Monitoring Blood Sugar at Home

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Monitoring Blood Sugar at Home

Diabetes Type 2
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Monitoring Blood Sugar at Home
Monitoring Blood Sugar at Home
Testing your glucose at home can help you keep track of blood-sugar control. Here's what you need to know about testing frequency and equipment.
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Reviewed by the Faculty of Harvard Medical School

Monitoring Blood Sugar at Home


Who should check blood sugar at home?
Having a home blood-glucose monitor is beneficial for anyone with diabetes. That's because it can help you be more aware of your blood-sugar control. Some people with type 2 diabetes are able to manage their diabetes with diet and exercise. They do not need to check blood sugar at home on a frequent basis.
Regular home checks of blood sugar are important for people with type 2 diabetes who:
  • Use insulin
  • Take pills for diabetes that can lead to low blood sugar, especially pancreas stimulators such as sulfonylureas, or the medicines repaglinide or nateglinide
  • Have a hard time managing blood sugar levels (people who may need to change or add medicines)
  • Sometimes have low blood sugar levels without the usual warning signs
  • Intend to maintain tight blood sugar control
  • Are going through a significant illness in addition to diabetes
  • Are pregnant
How frequently should you test blood sugar?
How often you should test depends upon your situation. For some people, testing once each morning for a few days before each doctor's visit may be enough. For other people, tests two or more times daily may be needed to help adjust medicine doses. Or you may need a nighttime test reading to troubleshoot problems of glucose ups and downs. Your doctor can help determine a practical testing schedule for your needs.
Consider keeping a calendar or graph with your glucose recordings. These numbers can help your doctor advise you about adjustments in treatment plans or goals.
Who should check A1C levels at home?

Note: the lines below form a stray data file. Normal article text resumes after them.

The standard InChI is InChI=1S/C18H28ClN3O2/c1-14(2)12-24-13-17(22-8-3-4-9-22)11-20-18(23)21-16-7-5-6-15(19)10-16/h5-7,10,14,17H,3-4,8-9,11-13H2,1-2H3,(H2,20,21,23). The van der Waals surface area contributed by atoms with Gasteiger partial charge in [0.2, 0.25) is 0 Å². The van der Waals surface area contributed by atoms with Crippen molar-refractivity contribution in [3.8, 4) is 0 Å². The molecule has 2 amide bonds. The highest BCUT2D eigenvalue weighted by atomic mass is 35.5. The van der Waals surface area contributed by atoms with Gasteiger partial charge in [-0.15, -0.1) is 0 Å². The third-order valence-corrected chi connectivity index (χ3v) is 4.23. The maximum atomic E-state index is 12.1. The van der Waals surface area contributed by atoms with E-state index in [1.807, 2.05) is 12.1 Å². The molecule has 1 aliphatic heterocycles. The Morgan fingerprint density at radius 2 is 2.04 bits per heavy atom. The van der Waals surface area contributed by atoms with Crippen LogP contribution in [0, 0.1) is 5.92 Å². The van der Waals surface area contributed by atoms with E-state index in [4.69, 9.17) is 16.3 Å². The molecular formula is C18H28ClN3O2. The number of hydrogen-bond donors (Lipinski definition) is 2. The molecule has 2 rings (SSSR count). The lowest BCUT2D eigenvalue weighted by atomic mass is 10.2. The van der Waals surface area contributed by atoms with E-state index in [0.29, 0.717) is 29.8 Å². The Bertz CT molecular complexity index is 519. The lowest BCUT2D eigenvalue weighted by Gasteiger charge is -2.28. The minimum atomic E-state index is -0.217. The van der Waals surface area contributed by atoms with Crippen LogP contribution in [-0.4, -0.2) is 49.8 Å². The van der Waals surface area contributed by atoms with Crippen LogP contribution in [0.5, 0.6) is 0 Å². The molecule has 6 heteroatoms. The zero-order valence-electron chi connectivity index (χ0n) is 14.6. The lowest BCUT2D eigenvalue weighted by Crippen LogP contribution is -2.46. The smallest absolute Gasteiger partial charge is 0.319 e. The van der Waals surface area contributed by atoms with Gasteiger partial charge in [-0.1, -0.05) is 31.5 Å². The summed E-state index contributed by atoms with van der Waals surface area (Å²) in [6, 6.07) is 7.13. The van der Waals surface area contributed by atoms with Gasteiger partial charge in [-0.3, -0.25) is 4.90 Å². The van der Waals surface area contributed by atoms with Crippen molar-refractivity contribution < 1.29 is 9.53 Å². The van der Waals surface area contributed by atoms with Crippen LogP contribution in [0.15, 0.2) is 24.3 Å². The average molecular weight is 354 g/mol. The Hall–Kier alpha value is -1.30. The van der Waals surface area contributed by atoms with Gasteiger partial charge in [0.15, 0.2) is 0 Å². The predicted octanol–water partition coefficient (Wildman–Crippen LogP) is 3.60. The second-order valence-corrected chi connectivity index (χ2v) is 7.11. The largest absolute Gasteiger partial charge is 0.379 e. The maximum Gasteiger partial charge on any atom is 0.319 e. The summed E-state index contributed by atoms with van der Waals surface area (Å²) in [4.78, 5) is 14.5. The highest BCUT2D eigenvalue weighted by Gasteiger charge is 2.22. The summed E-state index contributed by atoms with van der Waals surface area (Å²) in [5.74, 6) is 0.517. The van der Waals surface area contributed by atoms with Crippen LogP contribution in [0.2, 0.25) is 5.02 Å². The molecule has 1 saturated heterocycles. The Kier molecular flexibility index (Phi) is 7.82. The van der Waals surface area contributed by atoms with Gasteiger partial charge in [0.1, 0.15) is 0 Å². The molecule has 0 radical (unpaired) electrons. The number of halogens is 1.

A home monitoring device is available to measure hemoglobin A1C in your blood. The A1C is one of the most important tests for diabetics. That's because it provides a summary of your sugar control during the last two to three months.
The A1C changes gradually. Testing soon after a medicine adjustment may not fully show how your body responds. A home A1C monitor can provide you with one more way to personally monitor your sugar control. However, it can't replace regular visits to your doctor. Since your doctor can easily measure your A1C at office visits, it's up to you whether you want to buy a home monitor as well.
Which testing devices are the best?
The most established way to test your blood sugar is with a blood glucose meter. It's also called "glucometer." This machine measures the glucose in one or two drops of your blood. Many brands of glucose meters are available. Some provide special functions such as electronic memory to record the times and results of your glucose tests.

A1C monitors are also available for home use, but this measurement is not as important to monitor from day to day. It changes much more slowly than glucose. Most patients opt to get their A1C checks in their doctor's office lab.

Many medical offices are able to download stored information from glucometers. This allows your doctor to easily review your numbers. In some cases, they can be printed on a graphic flowsheet.

To use a blood glucose meter or A1C monitor, you will need to produce a fresh blood sample for each reading. This usually comes from a finger prick. You will need to wash and completely dry your hands before each test to make sure it's accurate.
The tool that is most often used to quickly prick your finger is called a lancet. Most lancets fit into spring-loaded devices. You also can buy laser devices that pierce the skin without a needle or blade. They are a more expensive option and therefore are less frequently used.
How do I know my home monitor is accurate?
You can test the accuracy of any home meter. To do this, check its results against a blood test done by your doctor's laboratory. You will need to bring your machine in to the laboratory. This will allow you to use the home meter at nearly the same time your blood is drawn for the lab test.
Your blood glucose machine most likely reports the glucose in whole blood. This also is true for any machine in your doctor's office that reads a blood sample directly from a finger prick. Laboratory tests use a tube of blood. They usually measure glucose in your plasma. That's the liquid part of blood remaining after cells are removed by a centrifuge machine. An accurate whole-blood reading (glucose-meter reading) is usually 10% to 15% lower than a plasma-glucose measurement that is obtained near the same time.
Are there other ways to test sugar at home?
Urine tests for sugar are not as accurate as blood tests. They are not recommended for most type 2 diabetics.
The U.S. Food and Drug Administration (FDA) recently approved a device resembling a watch that can measure the glucose in sweat. It estimates your blood sugar based upon your sweat-sugar level. This device is not a substitute for a blood-glucose monitor. It may be useful in some cases, however. It may provide information on when you have sugar highs and lows. It is an expensive device and it requires a doctor's prescription.
Continuous glucose meters that are implanted in the abdomen are available. They are not often used for people with type 2 diabetes.




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Last updated October 28, 2013

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